phil said...


Is it a common assumption in Catholicism that there needs to be a building for prayers and offered confessions? Is this building a claimed 1st century relic?


The “holy” joke, I thought was hilarious…

Brigitte said...

Dr. Witherington, may I ask you, if in your theology, there is a place for Christians to make regular confession of their sins?

Ben Witherington said...

Hi Brigitte, nice to hear from you. The answer is yes indeed, and especially in connection with communion. It is part of our ritual---


Brigitte said...

Thank you for your answer. I really did not know that.

Now, I don't understand that if Roman Catholics and Lutherans and Methodists believe in regularly confessing their sins, that we can't agree on "simul justus et peccator".
We pray daily that he forgive our trespasses, as we forgive those who trespass against us. It is ongoing.

Ben Witherington said...

Brigitte in fact what Jesus said was 'forgive us our debts.....' which is a rather different matter than praying about daily sins. The problem with simul justus et peccator is it assumes that it is impossible, even by God's grace to avoid willful conscience sin. This is frankly false, as 1 John makes clear.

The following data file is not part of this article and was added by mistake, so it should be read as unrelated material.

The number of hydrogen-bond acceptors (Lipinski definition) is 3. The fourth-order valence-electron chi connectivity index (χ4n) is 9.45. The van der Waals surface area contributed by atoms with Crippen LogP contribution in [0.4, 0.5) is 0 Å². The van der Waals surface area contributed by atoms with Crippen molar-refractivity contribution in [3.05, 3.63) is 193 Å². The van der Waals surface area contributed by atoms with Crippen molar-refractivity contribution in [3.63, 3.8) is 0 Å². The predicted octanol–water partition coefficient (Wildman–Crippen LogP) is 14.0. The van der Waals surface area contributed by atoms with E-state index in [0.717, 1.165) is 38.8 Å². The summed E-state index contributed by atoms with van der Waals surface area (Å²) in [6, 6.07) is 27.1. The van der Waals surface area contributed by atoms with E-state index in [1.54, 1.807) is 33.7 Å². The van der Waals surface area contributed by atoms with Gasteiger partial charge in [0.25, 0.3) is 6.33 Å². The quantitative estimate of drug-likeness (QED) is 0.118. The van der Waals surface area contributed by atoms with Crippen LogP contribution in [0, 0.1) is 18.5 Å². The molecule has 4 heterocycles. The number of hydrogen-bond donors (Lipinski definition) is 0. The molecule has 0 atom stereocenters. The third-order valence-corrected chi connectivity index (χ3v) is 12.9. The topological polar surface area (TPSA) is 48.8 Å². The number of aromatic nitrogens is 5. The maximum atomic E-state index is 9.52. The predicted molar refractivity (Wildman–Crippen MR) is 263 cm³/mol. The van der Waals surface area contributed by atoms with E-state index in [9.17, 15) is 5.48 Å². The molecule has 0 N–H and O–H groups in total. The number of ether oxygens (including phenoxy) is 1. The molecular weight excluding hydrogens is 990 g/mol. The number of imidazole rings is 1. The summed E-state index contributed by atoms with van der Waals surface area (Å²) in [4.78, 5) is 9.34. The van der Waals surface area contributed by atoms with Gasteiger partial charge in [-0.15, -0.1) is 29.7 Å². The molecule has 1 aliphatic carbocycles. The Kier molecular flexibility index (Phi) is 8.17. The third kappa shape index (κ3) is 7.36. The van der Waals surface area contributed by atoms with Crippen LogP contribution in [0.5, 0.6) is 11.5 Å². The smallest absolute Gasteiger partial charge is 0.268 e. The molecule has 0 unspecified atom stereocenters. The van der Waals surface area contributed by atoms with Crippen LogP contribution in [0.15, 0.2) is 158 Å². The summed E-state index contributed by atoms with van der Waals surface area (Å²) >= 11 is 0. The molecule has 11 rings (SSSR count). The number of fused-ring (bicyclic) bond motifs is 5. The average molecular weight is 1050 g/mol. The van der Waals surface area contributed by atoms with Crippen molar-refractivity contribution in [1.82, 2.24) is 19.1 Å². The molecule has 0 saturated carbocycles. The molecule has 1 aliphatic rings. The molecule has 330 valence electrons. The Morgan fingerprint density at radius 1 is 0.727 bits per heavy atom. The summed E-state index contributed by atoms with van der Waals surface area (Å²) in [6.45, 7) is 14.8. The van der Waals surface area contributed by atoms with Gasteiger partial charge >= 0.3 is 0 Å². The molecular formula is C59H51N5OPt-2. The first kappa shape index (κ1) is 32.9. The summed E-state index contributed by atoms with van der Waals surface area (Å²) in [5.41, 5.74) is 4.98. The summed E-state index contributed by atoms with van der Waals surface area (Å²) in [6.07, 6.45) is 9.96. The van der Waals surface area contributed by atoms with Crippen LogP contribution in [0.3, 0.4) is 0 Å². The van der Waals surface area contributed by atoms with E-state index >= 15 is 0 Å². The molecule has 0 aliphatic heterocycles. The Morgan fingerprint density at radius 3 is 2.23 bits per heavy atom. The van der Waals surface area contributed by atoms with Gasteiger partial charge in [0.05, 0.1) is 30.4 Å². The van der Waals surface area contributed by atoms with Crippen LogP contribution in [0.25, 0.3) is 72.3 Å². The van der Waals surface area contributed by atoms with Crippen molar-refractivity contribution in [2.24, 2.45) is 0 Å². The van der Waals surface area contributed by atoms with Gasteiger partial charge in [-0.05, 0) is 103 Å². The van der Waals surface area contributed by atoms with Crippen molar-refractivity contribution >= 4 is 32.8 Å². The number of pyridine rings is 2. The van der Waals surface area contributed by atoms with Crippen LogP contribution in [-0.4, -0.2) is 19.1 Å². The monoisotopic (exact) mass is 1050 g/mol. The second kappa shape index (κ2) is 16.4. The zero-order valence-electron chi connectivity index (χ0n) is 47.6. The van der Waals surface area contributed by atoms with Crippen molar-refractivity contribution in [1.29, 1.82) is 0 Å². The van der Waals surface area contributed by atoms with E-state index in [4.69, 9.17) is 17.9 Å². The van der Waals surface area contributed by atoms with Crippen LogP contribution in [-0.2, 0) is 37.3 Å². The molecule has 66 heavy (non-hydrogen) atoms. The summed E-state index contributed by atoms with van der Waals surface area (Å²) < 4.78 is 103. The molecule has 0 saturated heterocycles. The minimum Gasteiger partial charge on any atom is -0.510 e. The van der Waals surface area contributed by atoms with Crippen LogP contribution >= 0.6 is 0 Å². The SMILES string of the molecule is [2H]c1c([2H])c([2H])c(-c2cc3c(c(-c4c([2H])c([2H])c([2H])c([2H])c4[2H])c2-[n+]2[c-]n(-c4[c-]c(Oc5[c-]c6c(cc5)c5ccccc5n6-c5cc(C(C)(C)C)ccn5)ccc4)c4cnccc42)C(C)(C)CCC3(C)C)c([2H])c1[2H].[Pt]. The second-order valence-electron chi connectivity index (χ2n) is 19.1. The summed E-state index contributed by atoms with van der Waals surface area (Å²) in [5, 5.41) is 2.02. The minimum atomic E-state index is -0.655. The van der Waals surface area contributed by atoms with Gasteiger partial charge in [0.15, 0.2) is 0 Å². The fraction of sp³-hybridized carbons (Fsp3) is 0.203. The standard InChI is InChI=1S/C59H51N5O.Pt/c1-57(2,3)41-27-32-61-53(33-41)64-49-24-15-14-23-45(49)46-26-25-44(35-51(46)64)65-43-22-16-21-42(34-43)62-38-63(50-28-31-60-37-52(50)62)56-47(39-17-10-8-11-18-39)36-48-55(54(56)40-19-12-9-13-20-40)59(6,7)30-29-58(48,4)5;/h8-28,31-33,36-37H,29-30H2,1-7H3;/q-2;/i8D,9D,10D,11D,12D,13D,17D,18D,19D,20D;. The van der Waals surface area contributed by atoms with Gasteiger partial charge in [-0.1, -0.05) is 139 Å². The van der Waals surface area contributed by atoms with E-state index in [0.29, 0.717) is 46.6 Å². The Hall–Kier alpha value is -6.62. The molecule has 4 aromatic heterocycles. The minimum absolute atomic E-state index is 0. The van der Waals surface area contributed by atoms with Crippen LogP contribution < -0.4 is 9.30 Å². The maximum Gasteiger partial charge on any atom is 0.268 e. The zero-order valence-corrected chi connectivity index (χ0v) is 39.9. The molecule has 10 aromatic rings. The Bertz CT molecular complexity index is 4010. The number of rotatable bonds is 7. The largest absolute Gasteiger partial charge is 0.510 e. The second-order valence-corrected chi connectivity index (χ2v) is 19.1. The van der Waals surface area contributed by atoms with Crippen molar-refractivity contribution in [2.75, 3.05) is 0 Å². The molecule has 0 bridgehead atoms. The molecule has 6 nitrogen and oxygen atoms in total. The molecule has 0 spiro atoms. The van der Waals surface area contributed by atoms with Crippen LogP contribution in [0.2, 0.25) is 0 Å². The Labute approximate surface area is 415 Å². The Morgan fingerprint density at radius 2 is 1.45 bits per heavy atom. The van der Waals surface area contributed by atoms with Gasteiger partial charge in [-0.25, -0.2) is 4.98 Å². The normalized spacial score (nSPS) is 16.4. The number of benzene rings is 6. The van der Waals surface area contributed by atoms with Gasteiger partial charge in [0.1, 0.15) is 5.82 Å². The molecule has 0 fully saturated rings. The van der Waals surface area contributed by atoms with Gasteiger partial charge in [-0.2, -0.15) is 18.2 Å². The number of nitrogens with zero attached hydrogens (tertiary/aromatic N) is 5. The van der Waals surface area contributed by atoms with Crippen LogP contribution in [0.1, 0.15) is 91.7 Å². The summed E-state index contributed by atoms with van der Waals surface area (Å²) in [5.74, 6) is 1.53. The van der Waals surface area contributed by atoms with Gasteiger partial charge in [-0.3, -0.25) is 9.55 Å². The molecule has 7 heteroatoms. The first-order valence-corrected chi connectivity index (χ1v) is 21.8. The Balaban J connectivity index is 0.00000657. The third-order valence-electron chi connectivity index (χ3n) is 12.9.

Ben W.

J.T. Noels said...

Catholics going avant-garde! That is shocking, especially in Italy! (Speaking as an Italian) That is absolutely hilarious! Would there be danger that strong burning incense pots would melt or burn the material out of which the blow up church was made?

Brigitte said...

I think you misunderstand or else misrepresent the doctrine.

Nobody is talking about willful sin. I am not questioning your confession of sin either, whether it was willful or not. It is not the point here.

The understanding is that even while you may be doing a good thing, even from the heart, there is always this sinfulness that sticks with you. You may be feeding the poor, but you can't help feeling you are better than they, even if just for a moment, or that you are earning brownie points with God. You feel furious about your own attitude, yet there it is. This is just an example.

Anyhow, you'd think where ever Christians confess sins regularly, there would be an understanding of the continuing sinfulness even of the believing. This would be self-evident to me.

Ben Witherington said...

Brigitte the word translated 'tresspass' in the Greek literally means a willful sin. Not something that is a condition, not something is going through your head in a dream or accidentally or whatever. It means an action of the will resulting in sin. By contrast the word 'hamartia' could possibly refer to a condition of sin, as in 1 John 1-2. If we pray, as in the Lukan form of the Lord's prayer 'forgive us our trespasses' this refers to forgiveness for willful acts of sin. What makes this so significant is that in the OT, there was no atonement for 'sins with a high hand'-- willful premediated acts of sin, no atonement at all. This is why Paul in Acts 13 says we now have forgivness even for willful premediated sinning (i.e. trespasses), through Christ's death.